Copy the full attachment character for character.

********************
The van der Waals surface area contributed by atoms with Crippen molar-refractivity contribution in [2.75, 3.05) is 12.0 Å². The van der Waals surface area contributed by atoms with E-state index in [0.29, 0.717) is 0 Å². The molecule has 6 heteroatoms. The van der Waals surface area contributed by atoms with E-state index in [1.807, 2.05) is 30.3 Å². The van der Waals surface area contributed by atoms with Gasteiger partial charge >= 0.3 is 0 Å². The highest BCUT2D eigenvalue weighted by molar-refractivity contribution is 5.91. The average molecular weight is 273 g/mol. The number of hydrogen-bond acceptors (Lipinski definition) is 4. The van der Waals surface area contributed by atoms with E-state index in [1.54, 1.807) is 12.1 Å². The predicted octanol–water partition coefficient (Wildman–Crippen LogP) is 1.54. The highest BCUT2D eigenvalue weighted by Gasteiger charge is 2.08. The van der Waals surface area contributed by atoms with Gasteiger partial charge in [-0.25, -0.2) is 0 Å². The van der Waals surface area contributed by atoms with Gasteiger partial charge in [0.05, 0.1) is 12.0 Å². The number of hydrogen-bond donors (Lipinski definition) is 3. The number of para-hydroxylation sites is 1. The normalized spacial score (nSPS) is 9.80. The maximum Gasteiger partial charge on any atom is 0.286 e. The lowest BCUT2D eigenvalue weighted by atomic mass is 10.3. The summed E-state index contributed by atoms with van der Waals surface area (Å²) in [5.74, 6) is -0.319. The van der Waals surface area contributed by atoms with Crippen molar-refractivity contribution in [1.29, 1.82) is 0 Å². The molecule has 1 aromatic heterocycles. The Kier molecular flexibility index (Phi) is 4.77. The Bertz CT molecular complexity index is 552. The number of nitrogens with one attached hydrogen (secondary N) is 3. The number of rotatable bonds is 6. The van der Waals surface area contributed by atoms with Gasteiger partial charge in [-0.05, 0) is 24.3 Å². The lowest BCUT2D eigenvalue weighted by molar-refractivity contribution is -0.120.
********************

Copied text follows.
The van der Waals surface area contributed by atoms with Crippen molar-refractivity contribution in [2.75, 3.05) is 12.0 Å². The van der Waals surface area contributed by atoms with E-state index in [0.29, 0.717) is 0 Å². The molecule has 6 heteroatoms. The van der Waals surface area contributed by atoms with E-state index in [1.807, 2.05) is 30.3 Å². The van der Waals surface area contributed by atoms with Gasteiger partial charge >= 0.3 is 0 Å². The highest BCUT2D eigenvalue weighted by molar-refractivity contribution is 5.91. The average molecular weight is 273 g/mol. The number of hydrogen-bond acceptors (Lipinski definition) is 4. The van der Waals surface area contributed by atoms with E-state index in [1.54, 1.807) is 12.1 Å². The predicted octanol–water partition coefficient (Wildman–Crippen LogP) is 1.54. The highest BCUT2D eigenvalue weighted by Gasteiger charge is 2.08. The van der Waals surface area contributed by atoms with Gasteiger partial charge in [-0.25, -0.2) is 0 Å². The van der Waals surface area contributed by atoms with Gasteiger partial charge in [0.05, 0.1) is 12.0 Å². The number of hydrogen-bond donors (Lipinski definition) is 3. The number of para-hydroxylation sites is 1. The normalized spacial score (nSPS) is 9.80. The maximum Gasteiger partial charge on any atom is 0.286 e. The lowest BCUT2D eigenvalue weighted by atomic mass is 10.3. The summed E-state index contributed by atoms with van der Waals surface area (Å²) in [5.74, 6) is -0.319. The van der Waals surface area contributed by atoms with Crippen molar-refractivity contribution in [1.29, 1.82) is 0 Å². The molecule has 1 aromatic heterocycles. The Kier molecular flexibility index (Phi) is 4.77. The Bertz CT molecular complexity index is 552. The number of nitrogens with one attached hydrogen (secondary N) is 3. The number of rotatable bonds is 6. The van der Waals surface area contributed by atoms with Gasteiger partial charge in [-0.05, 0) is 24.3 Å². The lowest BCUT2D eigenvalue weighted by molar-refractivity contribution is -0.120.